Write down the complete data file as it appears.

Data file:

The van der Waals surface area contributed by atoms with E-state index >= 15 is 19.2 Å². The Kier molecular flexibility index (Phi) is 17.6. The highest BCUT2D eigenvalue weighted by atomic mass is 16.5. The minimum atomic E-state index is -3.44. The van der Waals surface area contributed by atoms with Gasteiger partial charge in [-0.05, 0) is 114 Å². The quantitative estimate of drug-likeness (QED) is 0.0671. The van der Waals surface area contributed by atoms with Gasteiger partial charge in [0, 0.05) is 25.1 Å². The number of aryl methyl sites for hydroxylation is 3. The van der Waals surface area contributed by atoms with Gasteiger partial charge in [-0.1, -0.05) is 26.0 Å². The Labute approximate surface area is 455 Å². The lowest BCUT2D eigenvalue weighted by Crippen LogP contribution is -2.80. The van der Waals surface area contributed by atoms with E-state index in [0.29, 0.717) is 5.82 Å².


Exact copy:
The van der Waals surface area contributed by atoms with E-state index >= 15 is 19.2 Å². The Kier molecular flexibility index (Phi) is 17.6. The highest BCUT2D eigenvalue weighted by atomic mass is 16.5. The minimum atomic E-state index is -3.44. The van der Waals surface area contributed by atoms with Gasteiger partial charge in [-0.05, 0) is 114 Å². The quantitative estimate of drug-likeness (QED) is 0.0671. The van der Waals surface area contributed by atoms with Gasteiger partial charge in [0, 0.05) is 25.1 Å². The number of aryl methyl sites for hydroxylation is 3. The van der Waals surface area contributed by atoms with Gasteiger partial charge in [-0.1, -0.05) is 26.0 Å². The Labute approximate surface area is 455 Å². The lowest BCUT2D eigenvalue weighted by Crippen LogP contribution is -2.80. The van der Waals surface area contributed by atoms with E-state index in [0.29, 0.717) is 5.82 Å².